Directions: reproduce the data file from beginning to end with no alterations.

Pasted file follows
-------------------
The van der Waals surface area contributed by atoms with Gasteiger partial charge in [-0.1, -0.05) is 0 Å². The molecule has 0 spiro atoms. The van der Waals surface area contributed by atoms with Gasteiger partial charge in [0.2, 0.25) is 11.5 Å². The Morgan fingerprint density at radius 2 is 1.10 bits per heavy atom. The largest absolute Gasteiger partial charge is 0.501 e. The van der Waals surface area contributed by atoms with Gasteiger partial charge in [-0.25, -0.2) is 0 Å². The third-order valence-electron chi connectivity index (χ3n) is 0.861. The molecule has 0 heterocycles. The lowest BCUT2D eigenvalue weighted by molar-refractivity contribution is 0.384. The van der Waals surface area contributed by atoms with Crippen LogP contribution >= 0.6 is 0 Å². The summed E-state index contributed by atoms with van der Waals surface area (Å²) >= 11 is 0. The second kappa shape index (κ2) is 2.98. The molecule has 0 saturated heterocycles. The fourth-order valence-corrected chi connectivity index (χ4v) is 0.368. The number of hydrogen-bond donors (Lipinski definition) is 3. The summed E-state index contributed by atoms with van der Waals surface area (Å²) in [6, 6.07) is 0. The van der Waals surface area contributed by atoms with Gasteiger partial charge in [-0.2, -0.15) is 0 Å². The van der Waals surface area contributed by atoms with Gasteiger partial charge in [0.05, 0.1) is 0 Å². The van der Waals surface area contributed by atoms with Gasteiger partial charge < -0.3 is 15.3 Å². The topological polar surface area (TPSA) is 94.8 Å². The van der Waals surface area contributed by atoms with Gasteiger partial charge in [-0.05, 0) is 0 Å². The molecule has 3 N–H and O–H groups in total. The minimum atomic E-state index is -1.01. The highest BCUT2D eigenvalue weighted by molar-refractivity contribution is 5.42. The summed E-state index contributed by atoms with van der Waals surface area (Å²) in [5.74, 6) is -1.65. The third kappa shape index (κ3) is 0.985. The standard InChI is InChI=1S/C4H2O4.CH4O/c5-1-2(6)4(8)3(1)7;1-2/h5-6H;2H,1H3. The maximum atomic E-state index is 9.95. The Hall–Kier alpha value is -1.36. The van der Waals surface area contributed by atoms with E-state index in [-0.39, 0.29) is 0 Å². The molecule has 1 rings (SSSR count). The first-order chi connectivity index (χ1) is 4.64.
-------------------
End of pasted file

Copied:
The van der Waals surface area contributed by atoms with Gasteiger partial charge in [-0.1, -0.05) is 0 Å². The molecule has 0 spiro atoms. The van der Waals surface area contributed by atoms with Gasteiger partial charge in [0.2, 0.25) is 11.5 Å². The Morgan fingerprint density at radius 2 is 1.10 bits per heavy atom. The largest absolute Gasteiger partial charge is 0.501 e. The van der Waals surface area contributed by atoms with Gasteiger partial charge in [-0.25, -0.2) is 0 Å². The third-order valence-electron chi connectivity index (χ3n) is 0.861. The molecule has 0 heterocycles. The lowest BCUT2D eigenvalue weighted by molar-refractivity contribution is 0.384. The van der Waals surface area contributed by atoms with Crippen LogP contribution >= 0.6 is 0 Å². The summed E-state index contributed by atoms with van der Waals surface area (Å²) >= 11 is 0. The second kappa shape index (κ2) is 2.98. The molecule has 0 saturated heterocycles. The fourth-order valence-corrected chi connectivity index (χ4v) is 0.368. The number of hydrogen-bond donors (Lipinski definition) is 3. The summed E-state index contributed by atoms with van der Waals surface area (Å²) in [6, 6.07) is 0. The van der Waals surface area contributed by atoms with Gasteiger partial charge in [-0.2, -0.15) is 0 Å². The van der Waals surface area contributed by atoms with Gasteiger partial charge in [0.05, 0.1) is 0 Å². The van der Waals surface area contributed by atoms with Gasteiger partial charge < -0.3 is 15.3 Å². The topological polar surface area (TPSA) is 94.8 Å². The van der Waals surface area contributed by atoms with Gasteiger partial charge in [-0.05, 0) is 0 Å². The molecule has 3 N–H and O–H groups in total. The minimum atomic E-state index is -1.01. The highest BCUT2D eigenvalue weighted by molar-refractivity contribution is 5.42. The summed E-state index contributed by atoms with van der Waals surface area (Å²) in [5.74, 6) is -1.65. The third kappa shape index (κ3) is 0.985. The standard InChI is InChI=1S/C4H2O4.CH4O/c5-1-2(6)4(8)3(1)7;1-2/h5-6H;2H,1H3. The maximum atomic E-state index is 9.95. The Hall–Kier alpha value is -1.36. The van der Waals surface area contributed by atoms with E-state index in [-0.39, 0.29) is 0 Å². The molecule has 1 rings (SSSR count). The first-order chi connectivity index (χ1) is 4.64.